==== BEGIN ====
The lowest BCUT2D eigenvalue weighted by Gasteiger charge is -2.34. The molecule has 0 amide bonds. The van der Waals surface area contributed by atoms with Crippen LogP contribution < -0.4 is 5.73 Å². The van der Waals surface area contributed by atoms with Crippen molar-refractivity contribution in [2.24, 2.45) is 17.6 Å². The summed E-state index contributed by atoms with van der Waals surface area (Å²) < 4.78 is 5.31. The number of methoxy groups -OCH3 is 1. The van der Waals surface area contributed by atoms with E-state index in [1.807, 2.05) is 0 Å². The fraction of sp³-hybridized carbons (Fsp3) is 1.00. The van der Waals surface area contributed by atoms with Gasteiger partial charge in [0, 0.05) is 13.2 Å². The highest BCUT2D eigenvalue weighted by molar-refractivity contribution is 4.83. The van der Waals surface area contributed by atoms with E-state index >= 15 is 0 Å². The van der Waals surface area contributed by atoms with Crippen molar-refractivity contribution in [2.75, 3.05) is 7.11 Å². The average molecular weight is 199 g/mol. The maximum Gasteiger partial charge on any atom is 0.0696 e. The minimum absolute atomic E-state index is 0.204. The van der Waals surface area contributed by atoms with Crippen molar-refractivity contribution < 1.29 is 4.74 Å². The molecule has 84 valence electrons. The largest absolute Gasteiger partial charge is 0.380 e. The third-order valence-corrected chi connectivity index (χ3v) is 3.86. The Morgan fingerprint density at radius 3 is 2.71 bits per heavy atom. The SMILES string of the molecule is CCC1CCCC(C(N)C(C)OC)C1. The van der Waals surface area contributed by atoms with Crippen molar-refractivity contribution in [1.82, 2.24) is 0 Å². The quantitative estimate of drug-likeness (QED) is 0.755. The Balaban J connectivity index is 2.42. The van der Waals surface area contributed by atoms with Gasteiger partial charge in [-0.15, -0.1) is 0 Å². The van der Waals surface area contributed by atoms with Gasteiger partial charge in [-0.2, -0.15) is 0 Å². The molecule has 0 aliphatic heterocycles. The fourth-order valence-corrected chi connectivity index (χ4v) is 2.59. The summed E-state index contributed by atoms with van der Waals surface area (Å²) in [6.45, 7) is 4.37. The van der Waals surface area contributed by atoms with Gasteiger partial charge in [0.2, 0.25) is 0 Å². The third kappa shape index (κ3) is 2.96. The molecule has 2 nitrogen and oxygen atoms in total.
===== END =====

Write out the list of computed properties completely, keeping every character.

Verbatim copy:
The lowest BCUT2D eigenvalue weighted by Gasteiger charge is -2.34. The molecule has 0 amide bonds. The van der Waals surface area contributed by atoms with Crippen LogP contribution < -0.4 is 5.73 Å². The van der Waals surface area contributed by atoms with Crippen molar-refractivity contribution in [2.24, 2.45) is 17.6 Å². The summed E-state index contributed by atoms with van der Waals surface area (Å²) < 4.78 is 5.31. The number of methoxy groups -OCH3 is 1. The van der Waals surface area contributed by atoms with E-state index in [1.807, 2.05) is 0 Å². The fraction of sp³-hybridized carbons (Fsp3) is 1.00. The van der Waals surface area contributed by atoms with Gasteiger partial charge in [0, 0.05) is 13.2 Å². The highest BCUT2D eigenvalue weighted by molar-refractivity contribution is 4.83. The van der Waals surface area contributed by atoms with E-state index >= 15 is 0 Å². The van der Waals surface area contributed by atoms with Crippen molar-refractivity contribution in [2.75, 3.05) is 7.11 Å². The average molecular weight is 199 g/mol. The maximum Gasteiger partial charge on any atom is 0.0696 e. The minimum absolute atomic E-state index is 0.204. The van der Waals surface area contributed by atoms with Crippen molar-refractivity contribution < 1.29 is 4.74 Å². The molecule has 84 valence electrons. The largest absolute Gasteiger partial charge is 0.380 e. The third-order valence-corrected chi connectivity index (χ3v) is 3.86. The Morgan fingerprint density at radius 3 is 2.71 bits per heavy atom. The SMILES string of the molecule is CCC1CCCC(C(N)C(C)OC)C1. The van der Waals surface area contributed by atoms with Crippen molar-refractivity contribution in [1.82, 2.24) is 0 Å². The quantitative estimate of drug-likeness (QED) is 0.755. The Balaban J connectivity index is 2.42. The van der Waals surface area contributed by atoms with Gasteiger partial charge in [-0.15, -0.1) is 0 Å². The van der Waals surface area contributed by atoms with Gasteiger partial charge in [-0.2, -0.15) is 0 Å². The molecule has 0 aliphatic heterocycles. The fourth-order valence-corrected chi connectivity index (χ4v) is 2.59. The summed E-state index contributed by atoms with van der Waals surface area (Å²) in [6.45, 7) is 4.37. The van der Waals surface area contributed by atoms with Gasteiger partial charge in [0.2, 0.25) is 0 Å². The third kappa shape index (κ3) is 2.96. The molecule has 2 nitrogen and oxygen atoms in total.